• Throughout the development process, adhere to relevant industry standards (such as ISO/IEC 25010 for software quality or specific compliance standards related to your industry).

  • Use Automation Where Possible
  • Automate repetitive and labor-intensive tasks such as regression testing, build deployments, and certain types of performance testing to improve efficiency and consistency.

  • Train and Develop Skills
  • Regularly train team members on the latest quality assurance methodologies, tools, and technologies. Investing in skills development can significantly enhance the team's ability to identify and fix quality issues.

  • Continuous Process Improvement
  • Continuously evaluate the effectiveness of the SQA process and make improvements. Use the quality metrics collected to identify areas of weakness and implement corrective actions.

  • Risk Management
  • Identify potential risks that could impact the quality of the software and develop mitigation strategies. Regular risk assessments can help prioritize SQA efforts.

Types of Software Quality Assurance Testing (Manual & Automation)

Quality assurance testing involves using different methods to check if software and apps work well. These testing techniques find problems, ensure the software follows the rules, and improve its quality. As per the Future of Quality Assurance Survey, 40% of large-scale companies spend more than 25% of their budget on testing, with nearly 10% of enterprises spending more than 50% on testing.

This showcases how vital software quality testing is for all organizations. Read the entire Future of Quality Assurance Survey report covering 1615 respondents from 70 different countries, sharing their insights on the current quality assurance landscape and what the future holds for in this domain.

Now, let's explore the two main types of quality assurance testing.

Manual Testing

Manual testing involves human interaction with the software to validate its functionality and assess its usability. This approach enables testers to mimic real-world scenarios and analyze software from an end-user’s perspective.

Manual testing comes in various forms, each with its unique approach for different purposes and types of software. Here are some of the most frequently used testing types.

Functional testing

  • Focuses on checking software actions and functions against functional requirements.
  • It involves inputting data and comparing actual outputs with expected results.
  • Testers ensure that test scenarios are comprehensive, data is appropriate, and results are accurately recorded and assessed.

Regression Testing

  • Ensures software functionality remains intact after updates or bug fixes.
  • Typically, it involves re-running previously passed tests to detect any new issues caused by changes.
  • Automation tools like Selenium can support it efficiently.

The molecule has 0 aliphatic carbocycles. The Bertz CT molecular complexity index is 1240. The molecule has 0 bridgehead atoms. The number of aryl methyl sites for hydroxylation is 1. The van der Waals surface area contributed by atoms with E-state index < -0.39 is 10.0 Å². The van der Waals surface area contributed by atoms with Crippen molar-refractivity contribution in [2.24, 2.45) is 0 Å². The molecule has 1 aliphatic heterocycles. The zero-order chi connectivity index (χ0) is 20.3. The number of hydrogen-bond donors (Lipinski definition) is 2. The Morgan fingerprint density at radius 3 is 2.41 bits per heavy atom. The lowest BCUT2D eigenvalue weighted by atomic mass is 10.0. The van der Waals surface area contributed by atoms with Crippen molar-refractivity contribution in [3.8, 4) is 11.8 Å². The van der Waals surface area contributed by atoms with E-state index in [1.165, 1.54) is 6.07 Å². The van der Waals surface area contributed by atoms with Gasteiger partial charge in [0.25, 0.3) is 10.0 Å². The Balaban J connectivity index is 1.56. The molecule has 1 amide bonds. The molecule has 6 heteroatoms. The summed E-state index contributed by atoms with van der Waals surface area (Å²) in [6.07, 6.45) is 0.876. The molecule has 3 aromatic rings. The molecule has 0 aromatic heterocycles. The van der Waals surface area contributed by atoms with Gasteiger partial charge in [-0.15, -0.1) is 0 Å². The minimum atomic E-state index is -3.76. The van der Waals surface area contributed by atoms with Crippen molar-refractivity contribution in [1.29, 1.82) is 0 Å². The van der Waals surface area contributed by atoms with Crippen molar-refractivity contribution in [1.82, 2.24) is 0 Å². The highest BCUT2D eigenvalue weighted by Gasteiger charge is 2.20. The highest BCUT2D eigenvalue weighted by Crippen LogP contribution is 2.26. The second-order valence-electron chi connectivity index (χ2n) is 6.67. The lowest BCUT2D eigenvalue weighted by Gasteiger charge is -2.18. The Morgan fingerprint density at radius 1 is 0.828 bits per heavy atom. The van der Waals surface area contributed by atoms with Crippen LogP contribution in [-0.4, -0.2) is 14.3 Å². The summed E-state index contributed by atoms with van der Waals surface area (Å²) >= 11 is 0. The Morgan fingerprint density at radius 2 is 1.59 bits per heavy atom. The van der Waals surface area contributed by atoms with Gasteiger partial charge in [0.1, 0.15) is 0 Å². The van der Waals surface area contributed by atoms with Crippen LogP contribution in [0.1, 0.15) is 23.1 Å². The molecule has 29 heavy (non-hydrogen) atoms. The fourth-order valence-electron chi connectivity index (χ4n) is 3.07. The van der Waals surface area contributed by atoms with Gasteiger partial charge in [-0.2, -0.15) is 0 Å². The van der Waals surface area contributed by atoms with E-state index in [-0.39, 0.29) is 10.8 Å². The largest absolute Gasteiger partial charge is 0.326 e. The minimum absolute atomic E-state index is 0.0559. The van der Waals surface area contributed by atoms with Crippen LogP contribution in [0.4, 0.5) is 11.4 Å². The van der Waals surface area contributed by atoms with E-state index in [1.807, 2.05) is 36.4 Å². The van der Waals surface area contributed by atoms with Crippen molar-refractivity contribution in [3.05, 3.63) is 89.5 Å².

Usability Testing

Usability testing is about checking how easy it is for users to use an application. It's a type of black box testing focusing on the user interface. Testing looks at convenience, usability, and learning ability. For example, in a gaming app, usability testing checks if it's easy to use with both hands, the background color is suitable, and the vertical scroll works well.

Different types of usability testing include:

  • Cross-Browser Testing: Ensures application compatibility across various browsers, operating systems, and devices.
  • Accessibility Testing: Checks software accessibility for users with impairments, such as visually impaired or those with color blindness, focusing on factors like font size and color.
  • Exploratory Testing: Informal testing approach that relies on testers' domain knowledge to identify and address defects in the application.

Acceptance testing

Acceptance testing follows unit, integration, and system testing in software development, ensuring the application meets client requirements. As software complexity increases, manual testing becomes cumbersome and error-prone. Automated testing helps overcome these issues by improving efficiency and accuracy.

Manual testing becomes challenging as software complexity increases, which leads to a growing number of testing scenarios, and human errors in developing and testing also rise. Additionally, conducting manual tests across various browsers and platforms can be time-consuming and requires more human resources to manage the testing process.

Automation testing can be beneficial in overcoming these manual testing challenges.

Automation Testing

Software Testing Life Cycle By Sathwik Prabhu

By Sathwik Prabhu

Automated testing uses automation testing tools and frameworks to test cases, compare expected and actual results, and detect defects. It provides efficiency, repeatability, and quick feedback on software quality. Various types of automated testing include:

Unit Testing

  • Focus: Test individual components or sections of the code to verify their correct operation.